In terms of various Regulations of the Occupational Health and Safety Act, every employer must keep records regarding matters concerning his / her employees. I always recommend that all record regarding the employee be placed on the employee’s personal file. Under normal conditions, one would experience trouble with only one employee and not the entire workforce. If one has all the information on the employee in one file, it makes it so much easier if you need to go to court or the CCMA.

What must be placed on the employee’s file? Every file should have at least the following headings:

1. Personal particulars: It is important to have all the particulars on file, such as ID, next of kin, their contact details, where he has kept his will etc. In the event of his death, you, the company, will have to possibly inform his next of kin (could be a vehicle accident in front of the factory), talk to the insurance company etc.

2. Leave records: These must include leave without pay, Awol, and also include what day it was taken on e.g. Monday (M), Friday (F) etc. In this manner it is easy to pick up a pattern, that could (and must) lead to disciplinary steps.

3. General correspondence: This would include letters of appointments, general information such as salary adjustments etc.

4. Training: In terms of the Act and its Regulations training needs to take place on an ongoing basis. The training can be external or internal; it can be formal or informal. What the type might be, it is very important that all training records be placed on his / her file. My recommendation is that each employee has his own training record sheet and whenever training is given, it must be entered onto his record sheet and he must sign for it. If training is done internally (even if it is “informal” on the job) a basic outlay of what has been covered must be available – Training file and each module has a number, and the employee’s record refers to that module number. This might sound complicated, but it is much easier than convincing a court of law that the training was given without any records!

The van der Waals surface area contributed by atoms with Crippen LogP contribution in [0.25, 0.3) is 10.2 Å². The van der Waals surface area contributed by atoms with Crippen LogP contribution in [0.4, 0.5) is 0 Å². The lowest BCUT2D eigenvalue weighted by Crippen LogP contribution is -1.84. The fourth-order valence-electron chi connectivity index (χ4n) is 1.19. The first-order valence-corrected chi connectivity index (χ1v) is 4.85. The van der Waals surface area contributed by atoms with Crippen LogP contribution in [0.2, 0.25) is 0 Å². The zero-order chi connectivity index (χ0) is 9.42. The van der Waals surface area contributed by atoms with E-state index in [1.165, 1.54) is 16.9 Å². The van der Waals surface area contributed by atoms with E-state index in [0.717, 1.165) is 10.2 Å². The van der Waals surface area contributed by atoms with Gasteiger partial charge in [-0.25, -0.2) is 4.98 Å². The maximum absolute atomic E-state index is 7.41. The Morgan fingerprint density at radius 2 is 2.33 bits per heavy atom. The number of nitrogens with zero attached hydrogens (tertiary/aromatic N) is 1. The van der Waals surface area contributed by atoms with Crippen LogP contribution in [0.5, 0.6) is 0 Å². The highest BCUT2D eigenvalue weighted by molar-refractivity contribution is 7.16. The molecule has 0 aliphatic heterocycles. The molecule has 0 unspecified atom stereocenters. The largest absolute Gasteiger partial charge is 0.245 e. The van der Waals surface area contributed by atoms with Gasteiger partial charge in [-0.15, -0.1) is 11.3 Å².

5. Issue of PPE: All Personal Protective Equipment issued to employees must be recorded. I very often come across companies keeping records in a “large black book” for all employees. These records become tatty, pages get lost and to find something ten years ago becomes a major mission. Our recommendation is to have an “issue card” (could be an A4 piece of paper, with pre-printed columns) per person and that person signs on his card every time he received personal protective equipment, including such things as ear plugs.

6. Disciplinary record: Whenever a warning has been issued, it should be entered onto his personal file. “Verbal” warnings must also be entered, how would you know that you have given him ten verbal warnings in the past three months? You should also “counsel” the employee in order to improve his behaviour. The records of the counselling session(s) should be placed on his file under this section.

Many companies have Head Offices, far away from the production facility. My advice to all my “independent” production / technical colleagues is to have a filing system run in tandem with your head office – you are the one that needs to know now in order to take a critical decision – they might not like it, but tough.
It looks like a mountain of work, but believe me it is a thousand times less than if you have to scramble for the information and even worse if you have dismissed the person and you have to re-instate him on a technicality. It is better to have too much information on his file than too little.

Written by Frans Wilbrink of Wilbrink & Associates, tel. 031 – 266 9035